When actor/comedy writer Marlon Wayans, along with his older brothers Keenan Ivory and Shawn, started spoofing the horror movie genre at the turn of the century, they created a cinematic gold mine with the “Scary Movie” franchise.
Fast-forward through a barrage of sequels in the last decade, one would think Marlon would have become tired doing the same shtick. Well, he wasn’t; simply because he stepped away from the horror movie spoofing racket after “Scary Movie 2” in 2001.
Yet while watching the most recent batch of haunted products, Wayans’ horror spoofing fire was reignited. And he then built “A Haunted House,” which opens its sarcastic doors this Friday across the country.
“Sometimes when you step away from something, and you start analyzing things, having that break allows you to have fresh eyes,” says Wayans. “It’s kind of like you date a girl, then you break up with her. And then another guy started hittin’ it, and you’re like, ‘You know what?’ there was something sexy about her, and you want her back.”
“I was sitting there watching ‘Paranormal Activity’,” he continues. “And I’m just like, ‘Why do white people act like this? Why do white people lose all common sense when they’re in a horror movie when they are smart, rational people?’ So for me, what if ‘Paranormal Activity’ happened to a black couple? Well, first of all, we’d move. And that thought is when all the jokes started hit. So then I started thinking how do I keep this people in the house for more than five minutes?”
And that was the challenge; especially in a world where the cinematic audience is hip/accustomed to the spoofing style/delivery. Wayans elaborated on how he and co-writer Rick Alvarez were able to make this screen-worthy funny.
“It really depends on the movie,” he says. “For this movie, after six months of writing and polish, it was ready. Some movies like “White Chicks” took a year-and-a-half. “Scary Movie 1” took three years to write. This one kind of just hit me, so it was just going off instinct. And we’re like, ‘Alright this (script) is good enough, and the rest we’re going to find on the scene (production set).’ I wanted to make it a loose enough script so that people can improvise because that’s how found-footage movies are. And being the first found-footage R-rated comedy, I wanted to keep it in the spirit of being a found-footage type of movie.”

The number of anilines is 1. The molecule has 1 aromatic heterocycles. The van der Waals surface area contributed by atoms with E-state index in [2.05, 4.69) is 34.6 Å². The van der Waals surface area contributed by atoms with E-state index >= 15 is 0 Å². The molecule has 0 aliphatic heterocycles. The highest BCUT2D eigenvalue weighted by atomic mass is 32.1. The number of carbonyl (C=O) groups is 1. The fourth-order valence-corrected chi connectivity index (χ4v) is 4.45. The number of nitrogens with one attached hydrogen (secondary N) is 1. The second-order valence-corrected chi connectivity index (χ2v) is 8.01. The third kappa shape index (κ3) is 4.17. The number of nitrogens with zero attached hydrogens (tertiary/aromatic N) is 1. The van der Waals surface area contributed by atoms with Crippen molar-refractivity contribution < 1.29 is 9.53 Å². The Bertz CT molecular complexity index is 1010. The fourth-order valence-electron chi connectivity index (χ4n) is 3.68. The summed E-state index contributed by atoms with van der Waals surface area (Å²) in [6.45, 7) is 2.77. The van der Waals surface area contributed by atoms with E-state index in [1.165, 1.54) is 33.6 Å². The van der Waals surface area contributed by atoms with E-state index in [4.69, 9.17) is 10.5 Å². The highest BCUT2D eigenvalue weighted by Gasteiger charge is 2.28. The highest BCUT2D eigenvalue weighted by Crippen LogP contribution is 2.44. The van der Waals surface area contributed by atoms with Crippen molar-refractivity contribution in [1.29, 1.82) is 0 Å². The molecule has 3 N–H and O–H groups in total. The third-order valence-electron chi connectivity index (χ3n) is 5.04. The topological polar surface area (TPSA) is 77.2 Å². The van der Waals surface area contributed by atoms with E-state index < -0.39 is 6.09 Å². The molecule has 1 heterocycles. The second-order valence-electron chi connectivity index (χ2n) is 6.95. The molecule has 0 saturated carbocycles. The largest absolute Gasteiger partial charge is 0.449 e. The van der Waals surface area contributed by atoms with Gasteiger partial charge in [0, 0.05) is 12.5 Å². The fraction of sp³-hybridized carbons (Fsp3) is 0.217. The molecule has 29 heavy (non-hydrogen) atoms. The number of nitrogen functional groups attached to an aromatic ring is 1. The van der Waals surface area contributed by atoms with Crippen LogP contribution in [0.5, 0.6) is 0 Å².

Playful chatter about the horror genre continued, where Wayans revealed that 1984’s “A Nightmare on Elm Street” actually freaked him out.
“Ah, Freddy Kreuger. I was like 13 or 14 years-old and I started drinking coffee. Yeah, a 13 year-old drinking coffee.”
What about interacting with some female horror icons if it were possible?
Joe: Have you ever played the F, Marry, Kill game?
Marlon: I play it in the park every day.
Joe: Alright, so here are your choices: Carrie, Mrs. Voorhees, and the girl from Paranormal Activity. Go.
Marlon: “I’m killing Jason’s mother (Mrs. Voorhees); cause if she made one killer, she just has issues with her DNA.”
“I’m going to bang Carrie. I’m definitely going to bang Carrie. Crazy vagina is usually is the best.”
“And the girl from Paranormal Activity seems the most normal. I mean, yeah, sometimes she gets possessed, but that happens. Women get possessed once a month anyway, so this is normal.”
From there, he talked about whether he felt any pressure riding without his “training wheels” (brothers).
“It’s not like I feel like I’m a newcomer, you know? It’s kind of like Michael Jackson coming up in The Jackson 5 and then he goes out does an album – I’m not comparing myself to Michael by the way. Uh, let me rephrase that, it’s like Janet (Jackson) doing the “Control” album. Basically it’s more an extension of that Wayans style brand than a departure. And if it sucks, I’ll just change my last name to Osmond.”
So when writing a script, what’s the atmosphere like? Do writers constantly laugh at their own jokes or are they just quiet for the most part…
“Some times that happens. You say, ‘Oh that would be hilarious.’ And then you’re laughing with the other writers, and say that’s crazy and we can’t do it. And then we go, yes we can. And then we find ourselves laughing about something for a half-hour and say no way, no way, and then, ah let’s just do that.”
MARLON WANTS TO HEAR FROM THE YOU. TWEET HIM @MarlonWayans TO LET HIM KNOW WHAT YOU THOUGHT OF “A HAUNTED HOUSE.”